Bob Schroff joined a Seattle biotech company in 1984 as a young scientist with a dream to revolutionize cancer therapy. But after six years...
Bob Schroff joined a Seattle biotech company in 1984 as a young scientist with a dream to revolutionize cancer therapy. But after six years at NeoRx creating antibodies to destroy cancer cells, he decided he was “tired of beating my head against a wall,” Schroff said.
He switched to a more promising cardiovascular project at NeoRx and spent six years on that, only to see the research run out of money.
That was enough. Schroff, who lives in Edmonds, now does some biotech consulting from home, but he also repairs boats.
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“It ticks you off,” Schroff said about seeing his research projects die. “You begin to have serious doubts. You say to yourself, ‘Maybe I should chuck this and go buy a gas station.’ “
With a recent run of disappointing clinical trials by local companies, hundreds of other biotech workers are coping with failure in their own ways.
Everyone in the industry knows the odds of success are slim. Only one in 10 drugs enticing enough to enter human tests ever advances to the market.
That doesn’t make failing easier to handle.
“To be told the last seven or so years of your life really haven’t been productive — that is not a good thing to be told,” said Bruce Montgomery, chief executive of Seattle-based Corus Pharma.
Just since December, area biotechs have abandoned several costly and ambitious research programs. Targeted Genetics gave up after 15 years of laboring toward a cure for cystic fibrosis. Icos scrapped its tests of a drug against emphysema and chronic bronchitis after four years. Corixa dropped a lymphoma drug that was 15 years in the making.
When a high-profile project crashes, Montgomery said, workers go through the stages of grief: denial, anger, bargaining, depression and acceptance. Sometimes the loss is mourned with a “wake” at a local pub.
What comes next depends on the individual. When South San Francisco-based Genentech wanted to cancel its AIDS-vaccine program, internationally known researcher Don Francis insisted the project just needed more work and resources. He spun it out as an independent company, VaxGen. More than $150 million later, the vaccine failed again.
Most researchers don’t have the option of just stubbornly plowing ahead.
Montgomery said he has seen people re-energized from a new project, as long as their job isn’t in jeopardy. Alternatively, workers will bolt to another company while they second-guess management for using the wrong dose or targeting the wrong patient population.
Others leave the business altogether, their purpose in life shaken. Former biotech workers around Seattle are now selling real estate or motorcycles, or teaching high-school science. But most researchers tend to be resilient in defeat. Failure is familiar turf for many young scientists, who on their way to graduate degrees have usually run multiple experiments that don’t succeed.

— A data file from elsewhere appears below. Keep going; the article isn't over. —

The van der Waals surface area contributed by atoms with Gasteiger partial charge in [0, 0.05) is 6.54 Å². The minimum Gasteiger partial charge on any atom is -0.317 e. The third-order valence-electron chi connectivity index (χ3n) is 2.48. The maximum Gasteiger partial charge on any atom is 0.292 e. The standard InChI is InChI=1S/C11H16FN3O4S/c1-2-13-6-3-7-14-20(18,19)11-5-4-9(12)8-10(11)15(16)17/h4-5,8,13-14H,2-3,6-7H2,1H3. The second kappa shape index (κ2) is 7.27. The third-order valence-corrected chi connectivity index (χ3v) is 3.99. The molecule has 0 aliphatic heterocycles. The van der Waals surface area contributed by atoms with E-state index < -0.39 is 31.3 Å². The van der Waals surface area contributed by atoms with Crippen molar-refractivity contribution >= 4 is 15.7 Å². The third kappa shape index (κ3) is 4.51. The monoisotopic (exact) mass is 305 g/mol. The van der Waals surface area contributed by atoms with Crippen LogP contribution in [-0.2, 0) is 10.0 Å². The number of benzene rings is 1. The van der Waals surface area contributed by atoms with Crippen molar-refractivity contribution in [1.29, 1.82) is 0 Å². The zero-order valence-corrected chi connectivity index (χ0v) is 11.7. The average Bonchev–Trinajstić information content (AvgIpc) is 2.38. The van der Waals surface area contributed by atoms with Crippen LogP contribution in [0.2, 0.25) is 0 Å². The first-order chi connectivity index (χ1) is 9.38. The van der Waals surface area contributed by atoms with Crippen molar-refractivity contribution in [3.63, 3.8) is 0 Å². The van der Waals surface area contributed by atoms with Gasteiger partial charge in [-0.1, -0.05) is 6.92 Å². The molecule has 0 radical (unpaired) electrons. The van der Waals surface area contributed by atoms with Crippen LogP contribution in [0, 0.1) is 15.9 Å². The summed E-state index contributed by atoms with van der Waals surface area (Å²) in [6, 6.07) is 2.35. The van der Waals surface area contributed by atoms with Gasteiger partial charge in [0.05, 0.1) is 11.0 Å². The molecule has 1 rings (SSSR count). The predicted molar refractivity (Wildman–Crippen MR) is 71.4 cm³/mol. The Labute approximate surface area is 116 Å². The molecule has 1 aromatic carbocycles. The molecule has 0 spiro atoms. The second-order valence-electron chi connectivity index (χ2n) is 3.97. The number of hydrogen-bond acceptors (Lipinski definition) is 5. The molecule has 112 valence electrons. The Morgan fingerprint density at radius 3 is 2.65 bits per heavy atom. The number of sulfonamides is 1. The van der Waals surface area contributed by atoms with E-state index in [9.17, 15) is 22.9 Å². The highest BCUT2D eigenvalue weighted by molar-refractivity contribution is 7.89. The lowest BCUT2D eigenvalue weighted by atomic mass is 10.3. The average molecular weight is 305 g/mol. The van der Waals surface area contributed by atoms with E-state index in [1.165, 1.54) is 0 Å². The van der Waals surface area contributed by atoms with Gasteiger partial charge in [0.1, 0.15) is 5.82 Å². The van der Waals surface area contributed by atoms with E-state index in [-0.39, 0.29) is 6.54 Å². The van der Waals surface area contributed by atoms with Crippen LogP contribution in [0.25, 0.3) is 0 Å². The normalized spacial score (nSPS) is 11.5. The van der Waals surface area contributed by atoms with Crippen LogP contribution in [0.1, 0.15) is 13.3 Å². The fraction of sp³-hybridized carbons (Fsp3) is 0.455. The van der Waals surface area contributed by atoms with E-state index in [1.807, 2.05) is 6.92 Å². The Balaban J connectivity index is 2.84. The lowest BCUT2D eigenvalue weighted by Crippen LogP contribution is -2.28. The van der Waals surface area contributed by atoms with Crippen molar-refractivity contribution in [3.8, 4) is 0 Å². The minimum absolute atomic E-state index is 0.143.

At Pathogenesis, a Seattle biotech company that successfully developed a cystic-fibrosis drug in the 1990s, employees were skeptical all along, said Montgomery, who ran its R&D. Many did not believe in the drug until the Food and Drug Administration approved it, he said.
Schroff said he got some satisfaction from incremental achievements, like making a discovery, having it published in a peer-reviewed journal and steering it through trials with some glimmers of effectiveness. If he’d been an academic scientist, those accomplishments would have been sufficient to win raises, promotions and grant funding.
But in the biotech industry, where the ultimate goal is to create a product that benefits human health and generates revenue, those interim steps don’t matter as much.
“Do I feel it was a waste? Yes, to an extent,” Schroff said. “Did I do my best and walk away with my head held high? Yes.”
Stewart Lyman, a Seattle-based biotech consultant, said that when he was director of research collaborations at Immunex, he tacked famous quotes on his door to keep a balanced perspective.
One from abolitionist leader Frederick Douglass read, “If there is no struggle, there is no progress.” From the author Elbert Hubbard: “Do not take life too seriously; you will never get out of it alive.”
Executives face a challenge in keeping workers motivated after a high-profile bust, Lyman said. At Immunex, he said, management’s attitude was, “We tried something, it didn’t work, [but] tomorrow is another day.”
So long as the company had other viable programs to fall back on and didn’t need to slash jobs, the workers bounced back, Lyman said.
Immunex researchers had to refocus after its drug Enbrel failed in its first big trial as a sepsis treatment. But when the drug got a second chance, in rheumatoid arthritis, it succeeded, and the company thrived.
The less-graceful style, Lyman said, is to make excuses, blame others or try to spin negative results into a positive. Sometimes management will say, “The FDA didn’t understand it” or “We just didn’t have enough resources” or “The clinical people screwed up.”
If management ducks the question of layoffs, morale plummets even more. Résumés, especially for talented workers, will go out the next day, Lyman said.
But if management handles the failure skillfully and can salvage something from the research, lessons can be learned that enable committed scientists to come closer to success the next time around.
“When you’re trying to do something extraordinarily hard, people fail all the time,” Lyman said. “If you’re not failing, you’re not trying to push the frontiers of knowledge.”
Luke Timmerman: 206-515-5644 or firstname.lastname@example.org